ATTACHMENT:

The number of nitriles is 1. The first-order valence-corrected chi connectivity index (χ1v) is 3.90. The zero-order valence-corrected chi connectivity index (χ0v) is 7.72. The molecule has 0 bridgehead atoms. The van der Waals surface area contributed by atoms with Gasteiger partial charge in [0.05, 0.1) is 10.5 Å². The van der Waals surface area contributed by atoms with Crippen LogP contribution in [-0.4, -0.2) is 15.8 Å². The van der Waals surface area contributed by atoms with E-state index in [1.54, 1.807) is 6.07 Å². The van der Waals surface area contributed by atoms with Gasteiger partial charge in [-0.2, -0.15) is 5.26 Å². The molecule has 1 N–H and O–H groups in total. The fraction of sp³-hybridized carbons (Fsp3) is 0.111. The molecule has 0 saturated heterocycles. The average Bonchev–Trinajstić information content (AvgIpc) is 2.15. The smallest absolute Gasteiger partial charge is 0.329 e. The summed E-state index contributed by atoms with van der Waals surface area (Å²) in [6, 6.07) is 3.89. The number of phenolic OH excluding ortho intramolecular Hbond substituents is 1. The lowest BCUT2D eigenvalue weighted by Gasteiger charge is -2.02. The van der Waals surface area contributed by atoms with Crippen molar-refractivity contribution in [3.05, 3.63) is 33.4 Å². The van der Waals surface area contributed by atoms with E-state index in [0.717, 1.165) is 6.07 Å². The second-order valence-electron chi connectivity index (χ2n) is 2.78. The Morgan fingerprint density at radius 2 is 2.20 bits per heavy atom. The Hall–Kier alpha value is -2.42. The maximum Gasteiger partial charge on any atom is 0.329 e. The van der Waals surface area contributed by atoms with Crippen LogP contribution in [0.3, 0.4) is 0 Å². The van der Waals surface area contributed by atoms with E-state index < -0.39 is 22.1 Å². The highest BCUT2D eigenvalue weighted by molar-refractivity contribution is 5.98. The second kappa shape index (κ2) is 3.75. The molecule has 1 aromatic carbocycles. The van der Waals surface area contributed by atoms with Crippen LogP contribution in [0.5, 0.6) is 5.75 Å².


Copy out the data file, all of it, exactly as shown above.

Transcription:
The number of nitriles is 1. The first-order valence-corrected chi connectivity index (χ1v) is 3.90. The zero-order valence-corrected chi connectivity index (χ0v) is 7.72. The molecule has 0 bridgehead atoms. The van der Waals surface area contributed by atoms with Gasteiger partial charge in [0.05, 0.1) is 10.5 Å². The van der Waals surface area contributed by atoms with Crippen LogP contribution in [-0.4, -0.2) is 15.8 Å². The van der Waals surface area contributed by atoms with E-state index in [1.54, 1.807) is 6.07 Å². The van der Waals surface area contributed by atoms with Gasteiger partial charge in [-0.2, -0.15) is 5.26 Å². The molecule has 1 N–H and O–H groups in total. The fraction of sp³-hybridized carbons (Fsp3) is 0.111. The molecule has 0 saturated heterocycles. The average Bonchev–Trinajstić information content (AvgIpc) is 2.15. The smallest absolute Gasteiger partial charge is 0.329 e. The summed E-state index contributed by atoms with van der Waals surface area (Å²) in [6, 6.07) is 3.89. The number of phenolic OH excluding ortho intramolecular Hbond substituents is 1. The lowest BCUT2D eigenvalue weighted by Gasteiger charge is -2.02. The van der Waals surface area contributed by atoms with Crippen molar-refractivity contribution in [3.05, 3.63) is 33.4 Å². The van der Waals surface area contributed by atoms with E-state index in [0.717, 1.165) is 6.07 Å². The second-order valence-electron chi connectivity index (χ2n) is 2.78. The Morgan fingerprint density at radius 2 is 2.20 bits per heavy atom. The Hall–Kier alpha value is -2.42. The maximum Gasteiger partial charge on any atom is 0.329 e. The van der Waals surface area contributed by atoms with Crippen LogP contribution in [0.3, 0.4) is 0 Å². The van der Waals surface area contributed by atoms with E-state index < -0.39 is 22.1 Å². The highest BCUT2D eigenvalue weighted by molar-refractivity contribution is 5.98. The second kappa shape index (κ2) is 3.75. The molecule has 1 aromatic carbocycles. The van der Waals surface area contributed by atoms with Crippen LogP contribution in [0.5, 0.6) is 5.75 Å².